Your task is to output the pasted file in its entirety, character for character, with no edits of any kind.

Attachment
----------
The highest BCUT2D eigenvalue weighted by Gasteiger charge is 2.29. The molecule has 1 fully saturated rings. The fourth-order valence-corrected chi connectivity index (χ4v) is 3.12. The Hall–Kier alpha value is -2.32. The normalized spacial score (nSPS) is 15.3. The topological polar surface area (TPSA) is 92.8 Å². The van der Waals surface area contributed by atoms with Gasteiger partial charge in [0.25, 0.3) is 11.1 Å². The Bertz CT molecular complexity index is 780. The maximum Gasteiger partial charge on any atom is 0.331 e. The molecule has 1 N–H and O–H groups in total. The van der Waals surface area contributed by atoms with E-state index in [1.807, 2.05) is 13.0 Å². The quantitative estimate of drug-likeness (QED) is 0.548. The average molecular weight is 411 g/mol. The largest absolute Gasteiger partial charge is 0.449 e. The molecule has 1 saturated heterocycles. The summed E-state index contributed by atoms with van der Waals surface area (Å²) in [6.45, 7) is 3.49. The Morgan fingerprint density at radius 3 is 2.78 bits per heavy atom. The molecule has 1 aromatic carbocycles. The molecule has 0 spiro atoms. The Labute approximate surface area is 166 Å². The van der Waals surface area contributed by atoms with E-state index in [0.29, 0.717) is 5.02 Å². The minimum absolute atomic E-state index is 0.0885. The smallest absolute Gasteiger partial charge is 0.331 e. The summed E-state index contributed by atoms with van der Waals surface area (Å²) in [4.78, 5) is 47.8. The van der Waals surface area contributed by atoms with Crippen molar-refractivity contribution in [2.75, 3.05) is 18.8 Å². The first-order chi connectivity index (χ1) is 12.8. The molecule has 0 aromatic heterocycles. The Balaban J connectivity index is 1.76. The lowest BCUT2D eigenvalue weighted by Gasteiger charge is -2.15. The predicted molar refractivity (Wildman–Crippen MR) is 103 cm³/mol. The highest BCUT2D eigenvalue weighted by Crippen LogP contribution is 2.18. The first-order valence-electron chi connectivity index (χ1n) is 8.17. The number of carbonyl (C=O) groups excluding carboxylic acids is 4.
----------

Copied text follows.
The highest BCUT2D eigenvalue weighted by Gasteiger charge is 2.29. The molecule has 1 fully saturated rings. The fourth-order valence-corrected chi connectivity index (χ4v) is 3.12. The Hall–Kier alpha value is -2.32. The normalized spacial score (nSPS) is 15.3. The topological polar surface area (TPSA) is 92.8 Å². The van der Waals surface area contributed by atoms with Gasteiger partial charge in [0.25, 0.3) is 11.1 Å². The Bertz CT molecular complexity index is 780. The maximum Gasteiger partial charge on any atom is 0.331 e. The molecule has 1 N–H and O–H groups in total. The van der Waals surface area contributed by atoms with E-state index in [1.807, 2.05) is 13.0 Å². The quantitative estimate of drug-likeness (QED) is 0.548. The average molecular weight is 411 g/mol. The largest absolute Gasteiger partial charge is 0.449 e. The molecule has 1 saturated heterocycles. The summed E-state index contributed by atoms with van der Waals surface area (Å²) in [6.45, 7) is 3.49. The Morgan fingerprint density at radius 3 is 2.78 bits per heavy atom. The molecule has 1 aromatic carbocycles. The molecule has 0 spiro atoms. The Labute approximate surface area is 166 Å². The van der Waals surface area contributed by atoms with E-state index in [0.29, 0.717) is 5.02 Å². The minimum absolute atomic E-state index is 0.0885. The smallest absolute Gasteiger partial charge is 0.331 e. The summed E-state index contributed by atoms with van der Waals surface area (Å²) in [4.78, 5) is 47.8. The van der Waals surface area contributed by atoms with Crippen molar-refractivity contribution in [2.75, 3.05) is 18.8 Å². The first-order chi connectivity index (χ1) is 12.8. The molecule has 0 aromatic heterocycles. The Balaban J connectivity index is 1.76. The lowest BCUT2D eigenvalue weighted by Gasteiger charge is -2.15. The predicted molar refractivity (Wildman–Crippen MR) is 103 cm³/mol. The highest BCUT2D eigenvalue weighted by Crippen LogP contribution is 2.18. The first-order valence-electron chi connectivity index (χ1n) is 8.17. The number of carbonyl (C=O) groups excluding carboxylic acids is 4.